Muniment of Title

While the probate process can be very helpful in overseeing the distribution of assets of a person’s estate to beneficiaries, the process itself can be lengthy. For that very reason, Tennessee has a number of options for those who are looking to expedite the process of transferring assets of a decedent’s estate. Tennessee offers a small estate administration option for those who may have a smaller sized estate, which involves personal property under $50,000. However, Tennessee also offers another option for those who are only looking to transfer ownership of real property and no other assets. This process is known as probating a will for muniment of title. This simple process avoids the time that it takes to fully probate an estate. If you have questions as to whether probating a will for muniment of title may be an option for you, contact the Nashville probate attorneys at The Higgins Firm.


What Are the Differences Between a Muniment of Title and a Fully Probated Estate?

Typically with a fully probated estate, the beneficiaries are looking to transfer title of any of the decedent’s assets. These assets will include any property solely owned by the decedent such as a bank account, a house, and any personal property. To transfer these assets, a petition must first be filed with the court requesting the opening of an estate. A will or a statement from an heir is filed in addition to the petition.  The court then issues letters testamentary to a personal representative to handle the estate administration which can include paying off any debts and distributing the assets according to either a will or intestacy statutes. The estate administration process can be fairly lengthy as the court requires a number of things before the estate can be closed.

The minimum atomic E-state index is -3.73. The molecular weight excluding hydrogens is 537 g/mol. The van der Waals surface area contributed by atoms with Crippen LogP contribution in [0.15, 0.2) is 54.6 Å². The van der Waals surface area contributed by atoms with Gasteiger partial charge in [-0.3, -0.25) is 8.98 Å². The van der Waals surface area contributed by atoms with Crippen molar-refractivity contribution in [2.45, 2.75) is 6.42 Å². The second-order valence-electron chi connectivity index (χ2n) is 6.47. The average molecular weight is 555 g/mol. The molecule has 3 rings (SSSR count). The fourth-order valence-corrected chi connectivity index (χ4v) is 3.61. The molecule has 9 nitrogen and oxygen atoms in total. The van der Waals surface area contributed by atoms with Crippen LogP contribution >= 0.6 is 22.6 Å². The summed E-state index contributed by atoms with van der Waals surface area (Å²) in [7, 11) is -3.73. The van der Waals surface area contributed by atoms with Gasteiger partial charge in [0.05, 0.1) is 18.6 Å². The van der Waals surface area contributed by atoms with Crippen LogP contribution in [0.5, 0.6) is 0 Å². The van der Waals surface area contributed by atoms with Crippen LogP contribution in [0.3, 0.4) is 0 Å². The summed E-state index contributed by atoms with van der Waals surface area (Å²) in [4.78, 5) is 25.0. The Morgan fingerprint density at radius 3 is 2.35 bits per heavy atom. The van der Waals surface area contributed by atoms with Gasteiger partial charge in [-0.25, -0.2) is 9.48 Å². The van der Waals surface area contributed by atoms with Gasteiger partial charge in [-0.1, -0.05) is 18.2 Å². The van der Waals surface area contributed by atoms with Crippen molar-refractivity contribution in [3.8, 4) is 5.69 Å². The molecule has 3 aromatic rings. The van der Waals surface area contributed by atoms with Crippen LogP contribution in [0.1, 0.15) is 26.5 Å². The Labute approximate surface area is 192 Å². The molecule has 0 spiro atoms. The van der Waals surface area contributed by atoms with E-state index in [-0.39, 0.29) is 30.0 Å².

However, by probating a will for muniment of title, the beneficiary is able to forego the lengthy estate administration process. There are two main requirements to probate a will for muniment of title: 1) the beneficiary must be transferring only ownership of real estate rather than any other type of assets; and 2) the decedent must have left a valid will. Upon meeting these requirements, the beneficiary is able to file a petition for probate of a will for muniment of title along and the will itself with the probate court. The petition sets forth some of the basic information about the decedent and the will. The court is then able to inspect the will to determine its validity and thereby transfer ownership of the property to the beneficiary. By probating a will for muniment of title, the court does not have to issue any letters testamentary or oversee the administration process. With a muniment of title action, the process can be opened and closed within the same day. This process can be useful if the decedent resided in another state and owned property here in Tennessee. The beneficiary would be able to quickly have record of the new ownership without having to go through the entire probate process.


Contact The Higgins Firm with any Probate Questions

If you have questions about whether you may petition the court for muniment of title, be sure to contact the Nashville probate attorneys at The Higgins Firm. Our team of estate lawyers would be happy to help you out.